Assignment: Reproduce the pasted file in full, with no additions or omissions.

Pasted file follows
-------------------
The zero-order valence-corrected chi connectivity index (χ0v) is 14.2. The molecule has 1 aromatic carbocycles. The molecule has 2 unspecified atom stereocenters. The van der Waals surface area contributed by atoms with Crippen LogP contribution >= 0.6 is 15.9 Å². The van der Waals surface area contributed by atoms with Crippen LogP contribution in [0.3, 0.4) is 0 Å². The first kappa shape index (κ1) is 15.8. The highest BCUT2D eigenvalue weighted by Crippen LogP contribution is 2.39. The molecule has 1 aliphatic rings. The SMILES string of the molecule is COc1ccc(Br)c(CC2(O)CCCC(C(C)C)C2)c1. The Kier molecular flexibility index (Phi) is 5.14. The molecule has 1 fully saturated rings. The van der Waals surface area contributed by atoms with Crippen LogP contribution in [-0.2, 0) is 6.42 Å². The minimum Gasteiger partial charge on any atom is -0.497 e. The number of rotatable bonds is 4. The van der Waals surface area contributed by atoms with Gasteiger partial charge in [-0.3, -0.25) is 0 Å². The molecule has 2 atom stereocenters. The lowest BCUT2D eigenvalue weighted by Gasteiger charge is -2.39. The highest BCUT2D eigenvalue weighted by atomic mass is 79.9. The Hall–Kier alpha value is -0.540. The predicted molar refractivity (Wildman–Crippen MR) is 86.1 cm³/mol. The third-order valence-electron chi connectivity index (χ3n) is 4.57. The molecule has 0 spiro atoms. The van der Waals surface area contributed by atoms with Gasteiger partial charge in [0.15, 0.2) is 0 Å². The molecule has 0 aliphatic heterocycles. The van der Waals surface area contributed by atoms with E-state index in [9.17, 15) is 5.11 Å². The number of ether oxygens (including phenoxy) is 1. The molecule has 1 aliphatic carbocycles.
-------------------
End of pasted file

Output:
The zero-order valence-corrected chi connectivity index (χ0v) is 14.2. The molecule has 1 aromatic carbocycles. The molecule has 2 unspecified atom stereocenters. The van der Waals surface area contributed by atoms with Crippen LogP contribution >= 0.6 is 15.9 Å². The van der Waals surface area contributed by atoms with Crippen LogP contribution in [0.3, 0.4) is 0 Å². The first kappa shape index (κ1) is 15.8. The highest BCUT2D eigenvalue weighted by Crippen LogP contribution is 2.39. The molecule has 1 aliphatic rings. The SMILES string of the molecule is COc1ccc(Br)c(CC2(O)CCCC(C(C)C)C2)c1. The Kier molecular flexibility index (Phi) is 5.14. The molecule has 1 fully saturated rings. The van der Waals surface area contributed by atoms with Crippen LogP contribution in [-0.2, 0) is 6.42 Å². The minimum Gasteiger partial charge on any atom is -0.497 e. The number of rotatable bonds is 4. The van der Waals surface area contributed by atoms with Gasteiger partial charge in [-0.3, -0.25) is 0 Å². The molecule has 2 atom stereocenters. The lowest BCUT2D eigenvalue weighted by Gasteiger charge is -2.39. The highest BCUT2D eigenvalue weighted by atomic mass is 79.9. The Hall–Kier alpha value is -0.540. The predicted molar refractivity (Wildman–Crippen MR) is 86.1 cm³/mol. The third-order valence-electron chi connectivity index (χ3n) is 4.57. The molecule has 0 spiro atoms. The van der Waals surface area contributed by atoms with Gasteiger partial charge in [0.15, 0.2) is 0 Å². The molecule has 0 aliphatic heterocycles. The van der Waals surface area contributed by atoms with E-state index in [9.17, 15) is 5.11 Å². The number of ether oxygens (including phenoxy) is 1. The molecule has 1 aliphatic carbocycles.